The New York Jets have had a quiet offseason so far, but their most recent signing could be their noisiest yet.
After adding Eric Decker to the receiving corps earlier in free agency, ESPN's Adam Schefter is reporting that the Jets have now agreed to terms with former Tennessee Titans running back Chris Johnson to bolster the running game for Gang Green in 2014:
The signing will be met with varying degrees of praise and scrutiny.
Bringing Johnson in on a two-year contract suggests this is a "prove-it" deal that presents low risk and high reward for the Jets. General manager John Idzik has earned an early reputation for signing such deals and taking fliers on players who have proved they can play in the NFL.
And Johnson plans to prove Idzik and the Jets made the right move, telling Jim Wyatt of The Tennessean:
With Pro Football Talk suggesting that the deal is worth a total of $8 million, the Jets didn't break the bank—although they did pay a pretty penny, based on what other running backs have earned this offseason (an average of $4.17 million over two years, according to Spotrac).
The question then becomes whether the risk will pay off. The answer to that—and ultimately, the success or failure of this signing—boils down to two questions:
- Can the Jets offense prove to be the fountain of youth for Johnson to breathe new life into his career after years of trending downward in Tennessee?
- Will the Jets use him as a role player in their offense—as they should—or will they make him the bell cow?
Make no mistake, Johnson has proved he can play in the NFL and was once considered the most dynamic running back in the league. However, those days are far behind him.
|Titans RB Chris Johnson|
In 2009, Johnson became the sixth running back in NFL history to rush for more than 2,000 yards in a season. He had a stretch of 12 100-yard games from the middle of 2009 to the beginning of 2010, but since the end of that streak, he has broken the 100-yard plateau in just 18 of 63 games.
This statistical slump goes beyond just the volume numbers. He averaged a whopping 5.6 yards per carry in his 2,000-yard season, but from 2011-2013, he averaged below four yards per carry in 29 of 48 games.
JJ Zachariason of NumberFire suggests Johnson isn't even average at this point in his career, but notes at the end of his column that the Jets might be a good landing spot for him in a "tandem role":
I can’t stress enough how overrated Chris Johnson is as a running back in the NFL. Literally, the only thing that he has going for him is the fact that he can stay healthy. But a lot of that has to do with the fact that he avoids contact, which is part of the reason his numbers are so, so poor.
It’s no surprise that teams haven’t been insanely interested in giving Johnson a roster spot. He’s not a true lead back, and the perception that surrounds him is completely inflated by one truly good season. And even that season, while historic in raw number form, wasn’t as good as those numbers indicated.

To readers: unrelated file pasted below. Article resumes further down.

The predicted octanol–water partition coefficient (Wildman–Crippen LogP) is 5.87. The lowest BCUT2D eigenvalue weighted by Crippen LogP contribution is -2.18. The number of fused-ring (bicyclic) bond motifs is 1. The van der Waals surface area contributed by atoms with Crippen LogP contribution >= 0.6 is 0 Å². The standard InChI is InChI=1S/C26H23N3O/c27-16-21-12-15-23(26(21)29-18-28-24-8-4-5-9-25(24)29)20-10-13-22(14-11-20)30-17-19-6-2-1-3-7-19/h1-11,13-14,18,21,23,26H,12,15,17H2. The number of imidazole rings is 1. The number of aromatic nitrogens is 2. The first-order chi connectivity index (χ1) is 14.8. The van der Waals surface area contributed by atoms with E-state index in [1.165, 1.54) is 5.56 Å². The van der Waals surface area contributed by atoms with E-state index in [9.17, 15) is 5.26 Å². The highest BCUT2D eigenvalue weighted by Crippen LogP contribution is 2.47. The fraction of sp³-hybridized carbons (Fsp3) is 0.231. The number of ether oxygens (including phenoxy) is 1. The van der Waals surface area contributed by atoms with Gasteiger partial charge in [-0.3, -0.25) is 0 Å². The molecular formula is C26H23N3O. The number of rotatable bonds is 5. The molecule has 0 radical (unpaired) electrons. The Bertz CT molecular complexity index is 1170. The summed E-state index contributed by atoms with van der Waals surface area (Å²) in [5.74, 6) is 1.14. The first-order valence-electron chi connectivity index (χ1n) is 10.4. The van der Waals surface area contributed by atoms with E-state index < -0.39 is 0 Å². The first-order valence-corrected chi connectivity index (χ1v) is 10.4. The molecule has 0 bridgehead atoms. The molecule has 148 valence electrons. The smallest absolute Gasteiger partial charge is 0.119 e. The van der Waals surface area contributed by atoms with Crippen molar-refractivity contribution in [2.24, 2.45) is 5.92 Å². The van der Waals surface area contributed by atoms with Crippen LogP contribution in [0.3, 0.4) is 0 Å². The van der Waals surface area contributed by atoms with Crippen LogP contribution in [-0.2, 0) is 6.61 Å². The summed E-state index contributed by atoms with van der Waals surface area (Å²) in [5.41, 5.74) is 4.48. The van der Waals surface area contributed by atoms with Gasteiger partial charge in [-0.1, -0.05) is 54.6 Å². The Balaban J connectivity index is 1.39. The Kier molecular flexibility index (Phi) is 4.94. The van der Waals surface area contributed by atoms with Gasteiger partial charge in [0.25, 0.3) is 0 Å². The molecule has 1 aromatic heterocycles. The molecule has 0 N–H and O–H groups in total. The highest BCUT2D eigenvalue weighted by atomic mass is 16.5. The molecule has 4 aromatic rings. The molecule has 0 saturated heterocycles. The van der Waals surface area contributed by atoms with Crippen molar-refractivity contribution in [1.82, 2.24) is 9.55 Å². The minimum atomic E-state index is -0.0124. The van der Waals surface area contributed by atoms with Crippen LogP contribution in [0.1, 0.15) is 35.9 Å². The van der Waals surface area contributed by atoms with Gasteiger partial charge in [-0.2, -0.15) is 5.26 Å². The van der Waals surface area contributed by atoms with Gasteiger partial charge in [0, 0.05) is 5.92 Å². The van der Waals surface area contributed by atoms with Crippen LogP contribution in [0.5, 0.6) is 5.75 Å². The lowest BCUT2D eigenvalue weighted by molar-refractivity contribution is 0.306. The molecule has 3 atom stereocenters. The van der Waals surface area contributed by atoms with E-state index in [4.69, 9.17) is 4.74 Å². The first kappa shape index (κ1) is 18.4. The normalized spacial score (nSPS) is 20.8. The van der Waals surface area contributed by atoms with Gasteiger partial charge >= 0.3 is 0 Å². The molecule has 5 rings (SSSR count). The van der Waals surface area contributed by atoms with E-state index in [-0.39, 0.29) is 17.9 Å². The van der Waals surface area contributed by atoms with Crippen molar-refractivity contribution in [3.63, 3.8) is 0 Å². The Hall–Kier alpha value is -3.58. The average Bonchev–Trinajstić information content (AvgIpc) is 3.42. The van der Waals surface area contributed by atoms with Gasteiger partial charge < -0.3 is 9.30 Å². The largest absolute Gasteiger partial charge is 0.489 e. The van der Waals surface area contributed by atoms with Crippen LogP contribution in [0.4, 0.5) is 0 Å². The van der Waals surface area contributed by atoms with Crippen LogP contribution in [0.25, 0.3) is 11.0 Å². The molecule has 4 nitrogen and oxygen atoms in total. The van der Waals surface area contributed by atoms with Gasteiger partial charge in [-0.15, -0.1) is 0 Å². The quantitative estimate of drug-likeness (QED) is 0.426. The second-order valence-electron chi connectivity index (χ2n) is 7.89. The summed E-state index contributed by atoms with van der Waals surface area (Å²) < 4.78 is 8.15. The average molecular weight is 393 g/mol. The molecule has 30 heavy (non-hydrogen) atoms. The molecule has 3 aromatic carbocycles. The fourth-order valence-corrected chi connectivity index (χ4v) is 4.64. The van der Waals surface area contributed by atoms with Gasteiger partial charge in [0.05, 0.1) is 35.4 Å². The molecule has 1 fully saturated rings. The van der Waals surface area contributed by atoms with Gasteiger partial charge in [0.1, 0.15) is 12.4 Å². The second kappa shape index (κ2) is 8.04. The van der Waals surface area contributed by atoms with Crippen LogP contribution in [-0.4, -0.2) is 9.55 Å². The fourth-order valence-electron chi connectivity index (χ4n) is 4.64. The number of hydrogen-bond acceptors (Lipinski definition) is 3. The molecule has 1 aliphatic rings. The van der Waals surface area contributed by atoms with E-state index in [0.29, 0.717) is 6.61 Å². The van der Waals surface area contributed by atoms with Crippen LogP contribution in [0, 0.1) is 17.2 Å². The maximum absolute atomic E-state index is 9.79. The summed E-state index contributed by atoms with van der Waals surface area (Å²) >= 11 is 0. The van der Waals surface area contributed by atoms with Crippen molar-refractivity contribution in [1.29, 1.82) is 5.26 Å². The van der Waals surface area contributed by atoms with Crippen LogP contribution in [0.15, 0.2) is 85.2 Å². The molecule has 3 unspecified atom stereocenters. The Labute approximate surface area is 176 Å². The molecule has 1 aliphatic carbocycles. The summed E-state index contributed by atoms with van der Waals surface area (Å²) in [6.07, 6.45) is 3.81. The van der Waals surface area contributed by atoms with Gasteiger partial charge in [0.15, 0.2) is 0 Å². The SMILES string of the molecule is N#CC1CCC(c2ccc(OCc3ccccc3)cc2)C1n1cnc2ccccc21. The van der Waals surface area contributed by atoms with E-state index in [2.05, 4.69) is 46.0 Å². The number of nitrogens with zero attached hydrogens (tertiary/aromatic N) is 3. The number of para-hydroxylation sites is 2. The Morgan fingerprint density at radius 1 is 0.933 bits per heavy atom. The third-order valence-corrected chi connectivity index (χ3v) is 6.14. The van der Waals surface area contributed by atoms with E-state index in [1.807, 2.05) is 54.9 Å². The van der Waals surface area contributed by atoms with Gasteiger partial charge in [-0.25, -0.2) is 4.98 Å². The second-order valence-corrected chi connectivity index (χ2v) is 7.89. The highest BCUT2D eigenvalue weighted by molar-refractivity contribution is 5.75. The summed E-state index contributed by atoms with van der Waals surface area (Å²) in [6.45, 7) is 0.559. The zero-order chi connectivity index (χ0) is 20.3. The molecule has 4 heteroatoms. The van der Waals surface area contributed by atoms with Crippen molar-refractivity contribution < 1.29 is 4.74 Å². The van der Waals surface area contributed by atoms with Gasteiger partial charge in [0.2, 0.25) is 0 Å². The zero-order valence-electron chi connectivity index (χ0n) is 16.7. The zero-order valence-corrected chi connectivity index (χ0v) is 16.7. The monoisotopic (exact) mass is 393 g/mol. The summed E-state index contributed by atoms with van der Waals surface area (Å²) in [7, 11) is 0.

In that respect, Johnson would make a nice change-of-pace back to alternate with the likes of Chris Ivory and Bilal Powell. Perhaps those two could soften up defenses and Johnson could capitalize by breaking long gains.
Of course, the Jets aren't just bringing him in to carry the ball.
Johnson has 135 receptions over the past three years, the seventh most of any back in the league, and he's been good for 40 or more receptions in five of his six seasons in the league. Four of Johnson's 10 touchdowns in 2013 came via pass.
Ivory and Powell combined for just 38 receptions and no receiving touchdowns in 2013, so the Jets could use better receiving threats in their backfield. Johnson undoubtedly upgrades the Jets in that area.
Just don't ask him to protect the quarterback.
The Jets may get even more use out of him as a receiver if Michael Vick is the starting quarterback. Eagles running back LeSean McCoy thrived in the passing game as Vick's primary checkdown option.
With Vick at quarterback, Johnson could even see defenses flowing one way to respect Vick's ability to run, opening up cutback lanes—and if there's anything we know about Johnson, it's that he loves those cutbacks.
Johnson's speed is far more effective in space, where he doesn't have to dance behind the line of scrimmage while he tentatively decides which hole to hit.
All in all, Johnson rounds out the Jets backfield in the right role. He can move the needle for the Jets offense as a change-of-pace back, but if the Jets are using him right, he should not be the guy who is asked to shoulder the load.
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